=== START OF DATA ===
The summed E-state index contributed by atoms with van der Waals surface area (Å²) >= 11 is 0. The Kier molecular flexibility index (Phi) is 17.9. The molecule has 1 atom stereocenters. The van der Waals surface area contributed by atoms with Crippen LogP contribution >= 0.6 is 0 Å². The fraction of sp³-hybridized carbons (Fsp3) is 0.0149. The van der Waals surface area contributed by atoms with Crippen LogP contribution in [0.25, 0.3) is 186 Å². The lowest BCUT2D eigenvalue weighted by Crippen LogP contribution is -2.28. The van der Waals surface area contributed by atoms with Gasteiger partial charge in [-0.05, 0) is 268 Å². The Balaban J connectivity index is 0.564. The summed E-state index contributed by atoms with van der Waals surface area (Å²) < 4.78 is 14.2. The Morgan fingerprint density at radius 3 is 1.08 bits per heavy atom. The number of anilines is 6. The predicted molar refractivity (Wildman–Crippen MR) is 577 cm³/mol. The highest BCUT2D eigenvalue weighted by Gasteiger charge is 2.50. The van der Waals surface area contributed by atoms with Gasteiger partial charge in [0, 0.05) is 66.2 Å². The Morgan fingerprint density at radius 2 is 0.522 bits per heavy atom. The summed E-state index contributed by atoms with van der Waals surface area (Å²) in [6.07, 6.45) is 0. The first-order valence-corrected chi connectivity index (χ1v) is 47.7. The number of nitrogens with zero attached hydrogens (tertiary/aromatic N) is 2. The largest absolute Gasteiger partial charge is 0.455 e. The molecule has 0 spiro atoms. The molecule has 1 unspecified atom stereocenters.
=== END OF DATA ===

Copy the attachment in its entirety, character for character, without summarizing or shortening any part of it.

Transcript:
The summed E-state index contributed by atoms with van der Waals surface area (Å²) >= 11 is 0. The Kier molecular flexibility index (Phi) is 17.9. The molecule has 1 atom stereocenters. The van der Waals surface area contributed by atoms with Crippen LogP contribution >= 0.6 is 0 Å². The fraction of sp³-hybridized carbons (Fsp3) is 0.0149. The van der Waals surface area contributed by atoms with Crippen LogP contribution in [0.25, 0.3) is 186 Å². The lowest BCUT2D eigenvalue weighted by Crippen LogP contribution is -2.28. The van der Waals surface area contributed by atoms with Gasteiger partial charge in [-0.05, 0) is 268 Å². The Balaban J connectivity index is 0.564. The summed E-state index contributed by atoms with van der Waals surface area (Å²) < 4.78 is 14.2. The Morgan fingerprint density at radius 3 is 1.08 bits per heavy atom. The number of anilines is 6. The predicted molar refractivity (Wildman–Crippen MR) is 577 cm³/mol. The highest BCUT2D eigenvalue weighted by Gasteiger charge is 2.50. The van der Waals surface area contributed by atoms with Gasteiger partial charge in [0, 0.05) is 66.2 Å². The Morgan fingerprint density at radius 2 is 0.522 bits per heavy atom. The summed E-state index contributed by atoms with van der Waals surface area (Å²) in [6.07, 6.45) is 0. The first-order valence-corrected chi connectivity index (χ1v) is 47.7. The number of nitrogens with zero attached hydrogens (tertiary/aromatic N) is 2. The largest absolute Gasteiger partial charge is 0.455 e. The molecule has 0 spiro atoms. The molecule has 1 unspecified atom stereocenters.